Prescriptions In Lithuania: What Is Available And How To Ensure You Get The Right Level Of Care

Health authorities generally consider Lithuania to have a good standard of healthcare, particularly in the private sector. The public sector also offers some good quality health provision. The country’s healthcare system still faces some challenges, however, and one of these relates to the high level of out-of-pocket spending on pharmaceuticals. The Lithuanian government has been trying to address this in recent years. 

 

What is available?

You may be asked for proof of health insurance on entering the country. We recommend that you also take a three-month supply of prescription medication into the country with you, in its original packaging. You may need to consult the local Lithuanian consulate, or the immigration authorities, regarding certain kinds of medication, such as painkillers that contain opiates. 

If you are an EU citizen, remember to show your European Health Insurance Card (EHIC) and ID when you collect your prescription medication. If you are registered with the national health scheme, remember to take proof of this to your doctor and pharmacist. The Lithuanian health insurance fund (CHIF) will reimburse 50% to 100% of the costs of your medication, as long as it is approved by the Ministry of Health. You may need to pay the full price for some medication, if it does not feature on the approved list. If your medicine is on the approved list, the pharmacy will deduct the reimbursement from the initial cost.

Both GPs and pharmacists must inform patients about the prices and surcharges for any medicines that are listed under the same common name in the price-list of reimbursable medicines. You can find up-to-date information on the prices of reimbursable and non-reimbursable medicines by checking the website of the National Health Insurance Fund (NHIF) under the Ministry of Health (although this is in Lithuanian, so you may need a translator).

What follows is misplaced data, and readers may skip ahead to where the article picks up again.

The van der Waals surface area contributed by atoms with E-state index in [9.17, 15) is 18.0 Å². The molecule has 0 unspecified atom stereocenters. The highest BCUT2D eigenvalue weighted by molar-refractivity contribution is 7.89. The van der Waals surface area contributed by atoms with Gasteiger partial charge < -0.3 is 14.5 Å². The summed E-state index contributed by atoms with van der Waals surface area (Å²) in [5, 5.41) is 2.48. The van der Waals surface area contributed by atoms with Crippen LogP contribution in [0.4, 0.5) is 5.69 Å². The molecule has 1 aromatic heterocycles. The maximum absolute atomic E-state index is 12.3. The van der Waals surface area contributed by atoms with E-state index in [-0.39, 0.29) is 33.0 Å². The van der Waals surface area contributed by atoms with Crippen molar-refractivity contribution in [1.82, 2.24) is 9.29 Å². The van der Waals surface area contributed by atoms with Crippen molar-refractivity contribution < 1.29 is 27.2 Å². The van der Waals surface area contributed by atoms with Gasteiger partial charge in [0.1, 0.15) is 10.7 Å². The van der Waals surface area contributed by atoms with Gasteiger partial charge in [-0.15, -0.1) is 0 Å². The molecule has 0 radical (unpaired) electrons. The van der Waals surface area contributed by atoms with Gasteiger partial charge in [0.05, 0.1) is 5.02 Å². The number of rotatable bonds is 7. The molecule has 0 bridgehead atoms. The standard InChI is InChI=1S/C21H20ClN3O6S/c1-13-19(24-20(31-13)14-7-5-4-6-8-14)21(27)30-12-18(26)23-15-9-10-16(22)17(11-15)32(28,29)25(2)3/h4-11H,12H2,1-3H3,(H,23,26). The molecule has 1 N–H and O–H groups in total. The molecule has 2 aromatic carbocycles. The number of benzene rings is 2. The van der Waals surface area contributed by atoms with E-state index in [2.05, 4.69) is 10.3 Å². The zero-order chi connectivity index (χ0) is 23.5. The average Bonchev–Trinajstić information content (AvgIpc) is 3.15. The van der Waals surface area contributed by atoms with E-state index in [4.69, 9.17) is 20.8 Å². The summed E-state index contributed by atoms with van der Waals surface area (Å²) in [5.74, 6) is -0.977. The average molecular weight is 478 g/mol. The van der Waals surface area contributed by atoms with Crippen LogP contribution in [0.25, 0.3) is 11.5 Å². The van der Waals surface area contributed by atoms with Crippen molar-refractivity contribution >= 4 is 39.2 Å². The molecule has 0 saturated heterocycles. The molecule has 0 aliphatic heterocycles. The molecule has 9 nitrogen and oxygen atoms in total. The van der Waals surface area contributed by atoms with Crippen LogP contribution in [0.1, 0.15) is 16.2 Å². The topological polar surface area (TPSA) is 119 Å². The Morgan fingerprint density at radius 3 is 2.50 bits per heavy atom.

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If you suffer from a chronic disease, you should initially be prescribed a course of treatment for a maximum of one month. If your medication proves to be effective, it can then be prescribed for up to three months. However, this rule does not apply for narcotic and psychotropic medicines, which must be prescribed for shorter periods.

 If you do not have your passport for reimbursable medicines, these can still be prescribed on prescription form No. 3 for not longer than a seven-day period.

 

How much do prescriptions cost?

Paying for pharmaceuticals explains the high levels of out-of-pocket spending by patients in Lithuania, and there has been some recent contention in the local press regarding the cost of drugs. 

The NHIF provides coverage for a number of benefits, and this may include reimbursement for medication. Out-of-pocket spending on medication forms the largest share of out-of-pocket payments overall. Patients may find themselves bearing the full costs of both prescribed and over-the-counter outpatient medicine, unless they belong to a group that is eligible for full or partial reimbursement. For instance, children, the elderly, and those who are registered as disabled, as well as patients with diseases such as tuberculosis, cancer and some chronic diseases, are eligible for reimbursement.